But Blakely said Jadestone was not another Tamarind Taranaki.
“To begin with Jadestone Energy is a publicly listed company, listed on the London stock exchange and subjected to the same level of transparency, scrutiny and regulation as all other PLCs. We have an independent board who work to the highest governance standards.”
Blakely said Jadestone had a proven track record in the North Sea and Asia Pacific, and in Australia with the Stag field and the Montara assets which it believed could be replicated at Maari.
Jadestone had assured the Crown it had the cashflow and balance sheet to honour its commitment to clean up once it was finished at Maari, he said.
“Jadestone posted a net profit at our half-year results on September 10, doubling our net cash position to US$78.3 million and generating positive operating cash flows of US$57.1 million in the first half of 2020.”
Blakely said Jadestone’s general manager for the Maari operations was hired after a rigourous recruitment process.
He said the manager was employed by Tui’s prior to Tamarind taking over.
“He was originally an AWE employee running the Tui asset successfully, who was seconded to Tamarind only as a part of the sale of Tui by AWE.”
Blakely said the executive had asked for the secondment be terminated.
Environmental group questions sale
But environmental group Climate Justice Taranaki still has reservations about the Maari sale.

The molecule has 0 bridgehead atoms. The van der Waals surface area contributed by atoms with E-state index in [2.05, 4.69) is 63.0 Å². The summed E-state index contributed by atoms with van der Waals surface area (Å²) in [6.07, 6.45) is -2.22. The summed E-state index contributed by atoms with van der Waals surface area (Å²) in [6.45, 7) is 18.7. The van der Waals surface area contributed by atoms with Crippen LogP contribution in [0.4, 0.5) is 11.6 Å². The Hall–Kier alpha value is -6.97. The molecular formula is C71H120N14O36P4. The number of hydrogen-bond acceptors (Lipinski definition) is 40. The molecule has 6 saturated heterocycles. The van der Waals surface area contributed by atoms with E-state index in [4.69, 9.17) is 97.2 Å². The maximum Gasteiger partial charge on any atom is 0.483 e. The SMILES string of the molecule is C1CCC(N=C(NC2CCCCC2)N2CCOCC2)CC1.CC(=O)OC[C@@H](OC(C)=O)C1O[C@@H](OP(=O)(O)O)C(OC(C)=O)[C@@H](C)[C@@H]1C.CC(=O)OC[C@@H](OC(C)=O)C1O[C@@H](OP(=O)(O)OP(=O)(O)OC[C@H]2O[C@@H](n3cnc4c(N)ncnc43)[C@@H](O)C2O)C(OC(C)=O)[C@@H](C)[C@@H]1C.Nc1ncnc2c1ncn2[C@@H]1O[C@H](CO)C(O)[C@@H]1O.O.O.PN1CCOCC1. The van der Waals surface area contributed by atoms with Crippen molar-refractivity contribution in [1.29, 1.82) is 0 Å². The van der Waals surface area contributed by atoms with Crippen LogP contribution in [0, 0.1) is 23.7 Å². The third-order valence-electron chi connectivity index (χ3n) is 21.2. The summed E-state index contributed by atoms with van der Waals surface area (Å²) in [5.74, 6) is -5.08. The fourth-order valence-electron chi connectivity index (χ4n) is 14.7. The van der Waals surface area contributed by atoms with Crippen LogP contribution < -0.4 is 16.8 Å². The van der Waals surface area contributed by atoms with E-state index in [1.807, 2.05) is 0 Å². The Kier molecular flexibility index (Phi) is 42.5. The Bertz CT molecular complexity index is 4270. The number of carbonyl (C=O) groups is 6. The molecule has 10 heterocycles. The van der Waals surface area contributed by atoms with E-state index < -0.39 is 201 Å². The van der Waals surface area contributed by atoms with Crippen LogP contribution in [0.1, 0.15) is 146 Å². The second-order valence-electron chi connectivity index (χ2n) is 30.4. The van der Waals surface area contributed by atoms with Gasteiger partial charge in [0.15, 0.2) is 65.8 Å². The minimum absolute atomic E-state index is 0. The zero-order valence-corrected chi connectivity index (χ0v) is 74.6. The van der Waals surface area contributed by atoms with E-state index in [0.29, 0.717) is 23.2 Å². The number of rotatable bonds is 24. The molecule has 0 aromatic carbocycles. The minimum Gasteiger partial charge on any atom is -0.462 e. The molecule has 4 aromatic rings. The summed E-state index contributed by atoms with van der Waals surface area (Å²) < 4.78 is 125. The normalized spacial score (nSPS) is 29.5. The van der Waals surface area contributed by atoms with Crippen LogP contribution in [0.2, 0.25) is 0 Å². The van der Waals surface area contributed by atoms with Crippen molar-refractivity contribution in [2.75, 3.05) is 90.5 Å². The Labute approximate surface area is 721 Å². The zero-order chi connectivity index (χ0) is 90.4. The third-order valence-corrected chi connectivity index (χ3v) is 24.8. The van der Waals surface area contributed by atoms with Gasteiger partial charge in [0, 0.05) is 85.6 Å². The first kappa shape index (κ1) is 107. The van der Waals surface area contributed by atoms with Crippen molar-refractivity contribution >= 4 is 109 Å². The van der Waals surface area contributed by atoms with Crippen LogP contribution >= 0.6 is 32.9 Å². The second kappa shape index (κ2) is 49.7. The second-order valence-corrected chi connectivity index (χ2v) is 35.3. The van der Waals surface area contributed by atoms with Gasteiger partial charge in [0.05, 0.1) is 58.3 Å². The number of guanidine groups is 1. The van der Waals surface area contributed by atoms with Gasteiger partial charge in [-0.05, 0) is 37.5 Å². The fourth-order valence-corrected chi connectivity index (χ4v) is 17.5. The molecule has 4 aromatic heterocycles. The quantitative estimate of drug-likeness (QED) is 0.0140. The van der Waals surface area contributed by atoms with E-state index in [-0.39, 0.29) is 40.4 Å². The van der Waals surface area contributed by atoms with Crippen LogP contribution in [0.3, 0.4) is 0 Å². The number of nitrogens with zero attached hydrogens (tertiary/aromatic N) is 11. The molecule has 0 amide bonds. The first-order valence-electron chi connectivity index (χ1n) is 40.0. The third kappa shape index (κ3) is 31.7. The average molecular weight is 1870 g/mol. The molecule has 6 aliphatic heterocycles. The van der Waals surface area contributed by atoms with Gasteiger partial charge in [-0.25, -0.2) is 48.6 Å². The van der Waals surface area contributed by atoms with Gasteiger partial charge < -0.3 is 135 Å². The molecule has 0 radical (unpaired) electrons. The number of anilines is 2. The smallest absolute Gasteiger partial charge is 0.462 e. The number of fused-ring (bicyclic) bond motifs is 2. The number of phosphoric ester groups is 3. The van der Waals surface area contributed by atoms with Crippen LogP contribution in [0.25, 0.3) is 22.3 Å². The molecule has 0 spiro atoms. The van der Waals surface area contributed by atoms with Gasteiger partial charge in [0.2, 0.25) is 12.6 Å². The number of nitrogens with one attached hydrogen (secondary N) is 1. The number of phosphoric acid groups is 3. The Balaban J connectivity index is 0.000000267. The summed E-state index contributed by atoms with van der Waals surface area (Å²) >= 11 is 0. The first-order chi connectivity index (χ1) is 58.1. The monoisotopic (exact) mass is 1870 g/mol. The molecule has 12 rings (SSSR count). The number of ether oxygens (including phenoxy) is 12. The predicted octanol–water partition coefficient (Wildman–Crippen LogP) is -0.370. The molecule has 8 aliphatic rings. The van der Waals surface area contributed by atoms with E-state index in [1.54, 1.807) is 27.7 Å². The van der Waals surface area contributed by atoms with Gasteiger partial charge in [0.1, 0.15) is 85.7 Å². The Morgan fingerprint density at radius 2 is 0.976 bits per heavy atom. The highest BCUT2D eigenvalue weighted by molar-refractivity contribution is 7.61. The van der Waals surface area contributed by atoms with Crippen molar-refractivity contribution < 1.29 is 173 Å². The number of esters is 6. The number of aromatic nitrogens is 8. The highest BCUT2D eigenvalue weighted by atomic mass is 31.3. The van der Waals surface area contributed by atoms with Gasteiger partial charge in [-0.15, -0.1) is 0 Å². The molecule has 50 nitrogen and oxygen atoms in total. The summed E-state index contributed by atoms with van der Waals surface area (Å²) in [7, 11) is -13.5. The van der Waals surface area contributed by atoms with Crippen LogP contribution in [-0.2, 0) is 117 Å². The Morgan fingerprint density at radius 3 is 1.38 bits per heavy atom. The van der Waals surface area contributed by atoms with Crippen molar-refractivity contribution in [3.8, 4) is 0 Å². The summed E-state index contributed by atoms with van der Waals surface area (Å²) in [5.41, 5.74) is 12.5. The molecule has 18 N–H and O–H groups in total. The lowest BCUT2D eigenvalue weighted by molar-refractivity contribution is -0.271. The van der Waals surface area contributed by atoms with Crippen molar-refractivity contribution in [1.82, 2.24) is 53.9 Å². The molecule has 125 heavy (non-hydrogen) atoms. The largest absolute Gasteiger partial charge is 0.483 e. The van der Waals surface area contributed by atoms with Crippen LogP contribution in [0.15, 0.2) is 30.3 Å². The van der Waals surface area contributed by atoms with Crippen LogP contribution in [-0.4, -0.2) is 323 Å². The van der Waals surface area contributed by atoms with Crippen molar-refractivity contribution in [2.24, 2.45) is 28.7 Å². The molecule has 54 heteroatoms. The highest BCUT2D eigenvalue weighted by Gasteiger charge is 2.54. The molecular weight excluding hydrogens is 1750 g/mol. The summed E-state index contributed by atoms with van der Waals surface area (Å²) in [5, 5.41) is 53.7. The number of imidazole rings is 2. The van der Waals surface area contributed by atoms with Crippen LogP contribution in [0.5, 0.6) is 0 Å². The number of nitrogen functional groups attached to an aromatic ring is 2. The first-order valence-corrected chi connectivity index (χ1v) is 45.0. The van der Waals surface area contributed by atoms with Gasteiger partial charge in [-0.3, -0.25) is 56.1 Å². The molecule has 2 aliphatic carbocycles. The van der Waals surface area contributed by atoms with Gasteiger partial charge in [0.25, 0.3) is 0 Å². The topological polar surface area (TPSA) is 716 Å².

Researcher Catherine Cheung said the process for transferring permits needed to be more transparent.
“How does the New Zealand regulator determine whether a company is capable to take over and why should an oil licence be sold to another company when we are at the stage of winding off fossil fuels?
“We are going forward to a zero carbon economy or at least that is what we are being told.”
Cheung said if the government was serious about cutting emissions it would buy Maari and close it down.
The Ministry of Business Innovation and Employment said the sale of Maari to Jadestone still had a number of regulatory hoops to jump through before it was a done deal.
It had Overseas Investment Office signoff but was awaiting NZ Petroleum and Minerals approval.
The deal would also require a tick from Energy and Resources Minister Megan Woods.
MBIE said any approval would require Jadestone to satisfy officials it could afford to operate Maari, and to clean up the site when it left.
But the industry source said that was the same commitment Tamarind gave.
Send your news and stories to us email@example.com or firstname.lastname@example.org and WhatsApp: +447747873668.
Before you go...
Democratic norms are being stress-tested all over the world, and the past few years have thrown up all kinds of questions we didn't know needed clarifying – how long is too long for a parliamentary prorogation? How far should politicians be allowed to intervene in court cases? To monitor these issues as closely as we have in the past we need your support, so please consider donating to The Climax News Room.